A Contrary to a widespread misperception, the use of an NAV-based model is consistent with a view that management is important. As long as an NAV-based model provides output with a sizable variance in company-specific warranted premiums/discounts, that model is implicitly acknowledging that management matters significantly. Capital allocation and balance sheet management are by far the key differentiators of management capabilities.
Q Many REITs own hundreds of properties spread across the U.S., and an asset-by-asset appraisal would take an enormous amount of time. How can an analyst know the value of any given portfolio?
A A reasonable NAV estimate can be derived if disclosure at the portfolio level is sufficient to allow for a comparison of the characteristics of a given portfolio with the characteristics of properties that have traded hands. No two portfolios are exactly the same, but plenty of pricing benchmarks exist to allow for adjustments based on portfolio location, quality, lease structure, growth prospects, etc.
Q REITs have broad latitude in how they expense many operating costs. Can an NAV-based approach be fooled if a REIT inflates NOI by moving costs to the General & Administrative (G&A) expense line?
A Yes. This is why an explicit valuation adjustment for G&A expense is included in our pricing model. It identifies companies that shift expenses in ways that are inconsistent with those of its peers.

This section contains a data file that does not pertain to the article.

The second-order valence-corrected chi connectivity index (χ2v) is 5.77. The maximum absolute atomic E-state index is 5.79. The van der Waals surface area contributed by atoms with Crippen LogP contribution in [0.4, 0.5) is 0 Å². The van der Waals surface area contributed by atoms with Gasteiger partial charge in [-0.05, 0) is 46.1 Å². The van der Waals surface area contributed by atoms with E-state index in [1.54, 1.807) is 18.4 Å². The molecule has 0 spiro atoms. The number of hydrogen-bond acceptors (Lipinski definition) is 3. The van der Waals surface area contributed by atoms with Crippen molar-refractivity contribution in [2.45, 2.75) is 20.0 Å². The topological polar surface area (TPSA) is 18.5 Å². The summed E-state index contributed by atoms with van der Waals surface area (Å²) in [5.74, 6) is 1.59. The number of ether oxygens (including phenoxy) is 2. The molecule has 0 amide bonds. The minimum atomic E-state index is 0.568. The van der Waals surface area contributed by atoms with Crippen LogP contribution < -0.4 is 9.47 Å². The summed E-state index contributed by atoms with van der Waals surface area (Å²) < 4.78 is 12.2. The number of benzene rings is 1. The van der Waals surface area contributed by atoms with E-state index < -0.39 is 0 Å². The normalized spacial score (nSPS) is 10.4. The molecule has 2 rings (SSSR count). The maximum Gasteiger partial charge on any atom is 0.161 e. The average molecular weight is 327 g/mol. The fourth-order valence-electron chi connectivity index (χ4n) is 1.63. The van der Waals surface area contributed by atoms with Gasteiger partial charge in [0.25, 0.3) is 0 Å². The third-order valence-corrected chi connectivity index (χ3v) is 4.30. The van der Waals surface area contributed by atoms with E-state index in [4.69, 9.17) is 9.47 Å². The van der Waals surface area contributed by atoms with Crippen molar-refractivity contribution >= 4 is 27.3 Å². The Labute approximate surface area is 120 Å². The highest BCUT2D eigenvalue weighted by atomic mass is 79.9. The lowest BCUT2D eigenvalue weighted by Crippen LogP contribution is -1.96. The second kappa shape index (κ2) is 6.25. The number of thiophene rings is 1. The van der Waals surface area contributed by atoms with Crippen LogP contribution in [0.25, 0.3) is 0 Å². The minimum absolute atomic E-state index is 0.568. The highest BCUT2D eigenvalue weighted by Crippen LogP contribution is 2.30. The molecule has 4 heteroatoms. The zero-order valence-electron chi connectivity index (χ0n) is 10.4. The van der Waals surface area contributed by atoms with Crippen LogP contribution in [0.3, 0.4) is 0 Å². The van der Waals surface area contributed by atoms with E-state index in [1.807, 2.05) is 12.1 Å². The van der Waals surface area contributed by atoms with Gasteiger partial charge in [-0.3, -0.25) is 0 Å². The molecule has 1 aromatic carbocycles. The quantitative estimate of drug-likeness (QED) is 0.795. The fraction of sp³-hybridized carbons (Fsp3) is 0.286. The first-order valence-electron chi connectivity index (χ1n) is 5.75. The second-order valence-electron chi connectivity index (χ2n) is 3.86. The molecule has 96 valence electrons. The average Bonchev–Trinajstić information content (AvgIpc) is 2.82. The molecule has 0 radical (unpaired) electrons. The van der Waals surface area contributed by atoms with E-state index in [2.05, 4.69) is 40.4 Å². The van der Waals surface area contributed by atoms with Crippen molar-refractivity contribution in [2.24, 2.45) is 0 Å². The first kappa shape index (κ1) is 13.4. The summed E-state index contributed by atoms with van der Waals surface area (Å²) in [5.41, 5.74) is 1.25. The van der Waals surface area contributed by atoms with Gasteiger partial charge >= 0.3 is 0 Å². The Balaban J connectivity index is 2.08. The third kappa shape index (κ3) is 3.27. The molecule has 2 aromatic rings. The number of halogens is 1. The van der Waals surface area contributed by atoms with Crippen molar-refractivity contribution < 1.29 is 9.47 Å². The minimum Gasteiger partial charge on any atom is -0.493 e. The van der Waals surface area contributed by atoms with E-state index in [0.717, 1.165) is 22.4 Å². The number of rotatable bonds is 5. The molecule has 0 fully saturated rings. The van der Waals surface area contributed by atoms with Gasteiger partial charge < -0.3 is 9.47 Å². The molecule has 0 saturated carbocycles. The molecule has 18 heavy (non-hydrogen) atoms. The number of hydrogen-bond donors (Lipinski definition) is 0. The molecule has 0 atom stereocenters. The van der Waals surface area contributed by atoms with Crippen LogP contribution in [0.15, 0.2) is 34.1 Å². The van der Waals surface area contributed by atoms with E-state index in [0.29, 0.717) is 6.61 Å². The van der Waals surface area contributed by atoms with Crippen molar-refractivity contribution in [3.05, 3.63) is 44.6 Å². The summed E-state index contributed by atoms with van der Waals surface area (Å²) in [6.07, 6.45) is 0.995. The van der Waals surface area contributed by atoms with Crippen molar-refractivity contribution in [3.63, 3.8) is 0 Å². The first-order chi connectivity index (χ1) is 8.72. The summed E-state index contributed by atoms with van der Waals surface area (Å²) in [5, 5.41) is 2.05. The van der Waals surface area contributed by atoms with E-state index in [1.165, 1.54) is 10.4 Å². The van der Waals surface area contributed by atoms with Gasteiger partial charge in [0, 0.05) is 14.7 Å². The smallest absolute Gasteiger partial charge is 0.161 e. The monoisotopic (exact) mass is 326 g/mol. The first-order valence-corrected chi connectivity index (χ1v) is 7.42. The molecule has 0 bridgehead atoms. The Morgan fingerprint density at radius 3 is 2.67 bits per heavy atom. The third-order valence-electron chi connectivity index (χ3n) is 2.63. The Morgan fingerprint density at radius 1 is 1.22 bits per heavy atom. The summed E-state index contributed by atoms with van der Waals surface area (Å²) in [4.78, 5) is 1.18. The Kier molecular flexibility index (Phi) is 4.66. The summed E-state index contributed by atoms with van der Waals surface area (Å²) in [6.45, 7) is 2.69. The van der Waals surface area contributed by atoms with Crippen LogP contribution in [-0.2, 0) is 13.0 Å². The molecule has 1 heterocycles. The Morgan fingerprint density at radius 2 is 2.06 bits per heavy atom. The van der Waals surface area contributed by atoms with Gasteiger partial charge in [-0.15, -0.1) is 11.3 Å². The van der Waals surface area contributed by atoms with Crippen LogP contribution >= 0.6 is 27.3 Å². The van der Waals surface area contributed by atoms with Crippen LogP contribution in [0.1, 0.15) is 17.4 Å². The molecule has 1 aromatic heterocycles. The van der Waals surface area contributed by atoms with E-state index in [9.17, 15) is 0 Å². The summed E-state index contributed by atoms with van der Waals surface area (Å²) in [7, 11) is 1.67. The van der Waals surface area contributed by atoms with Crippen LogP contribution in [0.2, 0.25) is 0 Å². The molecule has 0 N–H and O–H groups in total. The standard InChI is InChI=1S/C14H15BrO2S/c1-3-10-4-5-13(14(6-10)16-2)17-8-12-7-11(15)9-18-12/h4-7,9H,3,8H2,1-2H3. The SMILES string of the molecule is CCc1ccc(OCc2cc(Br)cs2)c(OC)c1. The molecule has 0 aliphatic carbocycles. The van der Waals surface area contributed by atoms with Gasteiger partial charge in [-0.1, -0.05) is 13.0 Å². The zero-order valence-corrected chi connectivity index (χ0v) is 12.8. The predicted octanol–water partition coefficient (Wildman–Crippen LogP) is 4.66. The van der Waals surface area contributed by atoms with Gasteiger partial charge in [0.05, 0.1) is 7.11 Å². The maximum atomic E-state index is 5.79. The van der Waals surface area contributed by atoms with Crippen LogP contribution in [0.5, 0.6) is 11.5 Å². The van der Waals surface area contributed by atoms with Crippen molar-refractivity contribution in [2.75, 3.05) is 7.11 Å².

Q An NAV analysis derived from real estate NOI seemingly ignores capital expenditures (cap-ex). How does cap-ex factor into the analysis?
A One of the easiest ways to make big mistakes in an NAV analysis is to utilize simple rules of thumb with regard to cap-ex. Most rules of thumb undercount the magnitude of cap-ex. In addition, the range of appropriate reserves varies hugely by property sector, property quality, and accounting practices. Each factor needs to be addressed before choosing the cap-ex reserve to utilize for a particular portfolio. The real estate portfolios in any sector that offer the highest quality, best growth, and lowest risk should be accorded the highest valuation multiples (lowest cap rates), and vice versa. Thus, it is important to rank the portfolios relative to each other and to then ensure “economic” cap rates (based on NOI less a cap-ex reserve) line up in this manner. An analysis that does not back out cap-ex costs, and is instead based off of nominal cap rates, will generate misleading relative conclusions.
Q NAV is a backward looking metric.
A Real estate markets are active and liquid, and when buyers and sellers agree on deal terms (e.g., cap rates, price/square foot, etc.), those terms reflect their views of future prospects. When prevailing cap rates are applied to a REIT’s forward-looking NOI estimate, the result is an estimate of value that is as forward looking as any other approach toward valuing stocks.

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A Strong Connection with Size